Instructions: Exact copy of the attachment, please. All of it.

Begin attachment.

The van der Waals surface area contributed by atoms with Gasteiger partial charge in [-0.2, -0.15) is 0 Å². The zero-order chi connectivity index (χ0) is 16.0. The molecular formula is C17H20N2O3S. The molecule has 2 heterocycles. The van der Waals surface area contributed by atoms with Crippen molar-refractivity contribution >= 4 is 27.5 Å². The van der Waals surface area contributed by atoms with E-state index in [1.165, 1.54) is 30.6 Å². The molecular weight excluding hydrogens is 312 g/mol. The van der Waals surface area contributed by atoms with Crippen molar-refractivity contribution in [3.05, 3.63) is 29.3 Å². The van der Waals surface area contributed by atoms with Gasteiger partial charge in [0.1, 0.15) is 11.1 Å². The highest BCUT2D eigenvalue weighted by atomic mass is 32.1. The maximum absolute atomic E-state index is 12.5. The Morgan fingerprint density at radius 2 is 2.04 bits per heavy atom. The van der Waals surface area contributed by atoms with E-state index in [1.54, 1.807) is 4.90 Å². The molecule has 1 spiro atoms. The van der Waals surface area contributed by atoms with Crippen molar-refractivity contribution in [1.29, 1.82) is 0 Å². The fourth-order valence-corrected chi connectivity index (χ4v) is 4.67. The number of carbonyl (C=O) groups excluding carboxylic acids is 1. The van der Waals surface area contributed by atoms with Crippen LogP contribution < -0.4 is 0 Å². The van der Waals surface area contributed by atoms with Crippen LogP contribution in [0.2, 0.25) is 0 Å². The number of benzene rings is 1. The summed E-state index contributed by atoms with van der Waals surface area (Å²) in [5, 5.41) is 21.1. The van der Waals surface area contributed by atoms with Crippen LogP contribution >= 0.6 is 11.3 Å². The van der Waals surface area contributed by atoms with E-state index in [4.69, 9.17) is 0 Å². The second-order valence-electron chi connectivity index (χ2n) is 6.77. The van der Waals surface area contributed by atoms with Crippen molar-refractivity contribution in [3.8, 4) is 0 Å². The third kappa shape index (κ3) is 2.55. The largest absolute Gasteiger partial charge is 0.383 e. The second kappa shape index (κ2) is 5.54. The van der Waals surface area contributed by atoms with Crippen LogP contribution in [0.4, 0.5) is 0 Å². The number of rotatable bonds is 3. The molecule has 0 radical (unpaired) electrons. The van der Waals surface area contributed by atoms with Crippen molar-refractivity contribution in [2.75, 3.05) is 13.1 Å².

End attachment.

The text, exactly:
The van der Waals surface area contributed by atoms with Gasteiger partial charge in [-0.2, -0.15) is 0 Å². The zero-order chi connectivity index (χ0) is 16.0. The molecular formula is C17H20N2O3S. The molecule has 2 heterocycles. The van der Waals surface area contributed by atoms with Crippen molar-refractivity contribution >= 4 is 27.5 Å². The van der Waals surface area contributed by atoms with E-state index in [1.165, 1.54) is 30.6 Å². The molecular weight excluding hydrogens is 312 g/mol. The van der Waals surface area contributed by atoms with Crippen molar-refractivity contribution in [3.05, 3.63) is 29.3 Å². The van der Waals surface area contributed by atoms with Gasteiger partial charge in [0.1, 0.15) is 11.1 Å². The highest BCUT2D eigenvalue weighted by atomic mass is 32.1. The maximum absolute atomic E-state index is 12.5. The Morgan fingerprint density at radius 2 is 2.04 bits per heavy atom. The van der Waals surface area contributed by atoms with E-state index in [1.54, 1.807) is 4.90 Å². The molecule has 1 spiro atoms. The van der Waals surface area contributed by atoms with Crippen molar-refractivity contribution in [1.29, 1.82) is 0 Å². The fourth-order valence-corrected chi connectivity index (χ4v) is 4.67. The number of carbonyl (C=O) groups excluding carboxylic acids is 1. The van der Waals surface area contributed by atoms with Crippen LogP contribution < -0.4 is 0 Å². The van der Waals surface area contributed by atoms with Crippen LogP contribution in [0.2, 0.25) is 0 Å². The number of benzene rings is 1. The summed E-state index contributed by atoms with van der Waals surface area (Å²) in [5, 5.41) is 21.1. The van der Waals surface area contributed by atoms with Crippen LogP contribution >= 0.6 is 11.3 Å². The van der Waals surface area contributed by atoms with E-state index in [4.69, 9.17) is 0 Å². The second-order valence-electron chi connectivity index (χ2n) is 6.77. The van der Waals surface area contributed by atoms with Crippen molar-refractivity contribution in [3.8, 4) is 0 Å². The third kappa shape index (κ3) is 2.55. The largest absolute Gasteiger partial charge is 0.383 e. The second kappa shape index (κ2) is 5.54. The van der Waals surface area contributed by atoms with Crippen LogP contribution in [0.4, 0.5) is 0 Å². The number of rotatable bonds is 3. The molecule has 0 radical (unpaired) electrons. The van der Waals surface area contributed by atoms with Crippen molar-refractivity contribution in [2.75, 3.05) is 13.1 Å².